DETROIT–Motor Co. confirms it will build the new Ford Edge and Lincoln MKX (Aviator replacement) cross/utility vehicles in Oakville, Ont., Canada.
The auto maker is investing C$1 billion ($820 million) to transform the Oakville assembly plant that makes minivans, and the shuttered Ontario Truck plant that used to make F-150 pickups, into a single flexible campus.
The 5.4 million-sq.-ft. (486,000-sq.-m) complex will continue to employ about 4,000.
Jim Padilla,president and chief operating officer, says Oakville was chosen because it is the right size to make the conversion to the new CUVs.
He says the workforce has proven itself (during retooling for the minivans), and there was cooperation from the Canadian and Ontario governments.
’07 Ford Edge
Ford is contributing C$800 million ($654 million) to the project, and each level of government is chipping in C$100 million ($82 million).(See related story: Ford Commits C$1 Billion for Oakville Assembly Complex )
Bill Osborne, Ford of Canada Ltd. president and CEO, says Oakville becomes Ford’s most flexible plant, going a step beyond other flexible facilities such as the refurbished Dearborn plant.
Dearborn still has hard tooling on some subassemblies, Osborne says. The goal with Oakville is soft tooling for easy changeover.
The auto maker expects 75% of its 19 assembly operations in North America will be flexible by the end of the decade. Oakville will be number seven.
The Edge and MKX, which share the CD3 platform that also underpins the Ford Fusion, Mercury Milan and Lincoln Zephyr midsize sedans, will launch production simultaneously in the fourth quarter and go on sale by the end of the year.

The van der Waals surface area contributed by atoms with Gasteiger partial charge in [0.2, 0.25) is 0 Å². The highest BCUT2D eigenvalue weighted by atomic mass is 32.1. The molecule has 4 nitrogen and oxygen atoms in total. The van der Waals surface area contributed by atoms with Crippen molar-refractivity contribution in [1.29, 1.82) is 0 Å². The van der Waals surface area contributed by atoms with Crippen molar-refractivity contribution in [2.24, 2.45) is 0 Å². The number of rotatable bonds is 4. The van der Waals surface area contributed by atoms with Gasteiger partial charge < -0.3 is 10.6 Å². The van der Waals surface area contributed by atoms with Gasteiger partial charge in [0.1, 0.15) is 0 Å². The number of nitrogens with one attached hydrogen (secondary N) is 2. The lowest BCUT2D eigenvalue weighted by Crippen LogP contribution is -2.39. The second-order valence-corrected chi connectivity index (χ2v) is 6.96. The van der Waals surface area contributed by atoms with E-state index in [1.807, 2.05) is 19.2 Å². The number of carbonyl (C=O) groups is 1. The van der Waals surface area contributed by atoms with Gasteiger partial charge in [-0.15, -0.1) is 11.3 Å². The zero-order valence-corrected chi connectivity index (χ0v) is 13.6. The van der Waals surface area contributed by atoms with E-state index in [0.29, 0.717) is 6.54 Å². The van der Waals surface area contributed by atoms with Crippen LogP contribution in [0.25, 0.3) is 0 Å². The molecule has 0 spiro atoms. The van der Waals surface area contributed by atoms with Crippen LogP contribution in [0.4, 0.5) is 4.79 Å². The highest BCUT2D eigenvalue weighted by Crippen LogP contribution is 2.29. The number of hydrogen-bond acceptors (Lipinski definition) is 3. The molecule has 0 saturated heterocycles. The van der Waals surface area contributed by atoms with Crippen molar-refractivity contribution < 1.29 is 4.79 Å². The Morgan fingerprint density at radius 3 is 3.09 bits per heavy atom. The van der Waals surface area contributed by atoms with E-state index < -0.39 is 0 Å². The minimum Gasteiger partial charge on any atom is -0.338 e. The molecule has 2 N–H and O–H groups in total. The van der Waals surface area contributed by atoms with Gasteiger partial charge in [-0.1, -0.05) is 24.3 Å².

Volume will be weighted toward the Edge, Osborne says, especially early in the ramp-up.
The MKX becomes the first volume Lincoln to be built in Canada.
Osborne says there are no plans to add a Mercury CUV at this time.
The facility will continue to build the Ford Freestar and Mercury Monterey minivans, Osborne says.
The next-generation minivans are expected to ride on the CD3 platform as well.
Adding the CUVs “solidifies the future of the Oakville complex for many years to come,” Osborne says, making it possible to build as many as four different models from the same basic architecture and react to market shifts without a huge investment or downtime.
He declines to say if additional shifts will be returned to the plant that has been reduced to one shift due to slow minivan sales.
Padilla, who expects “substantial volume” from the new CUVs, also would not commit on additional shifts.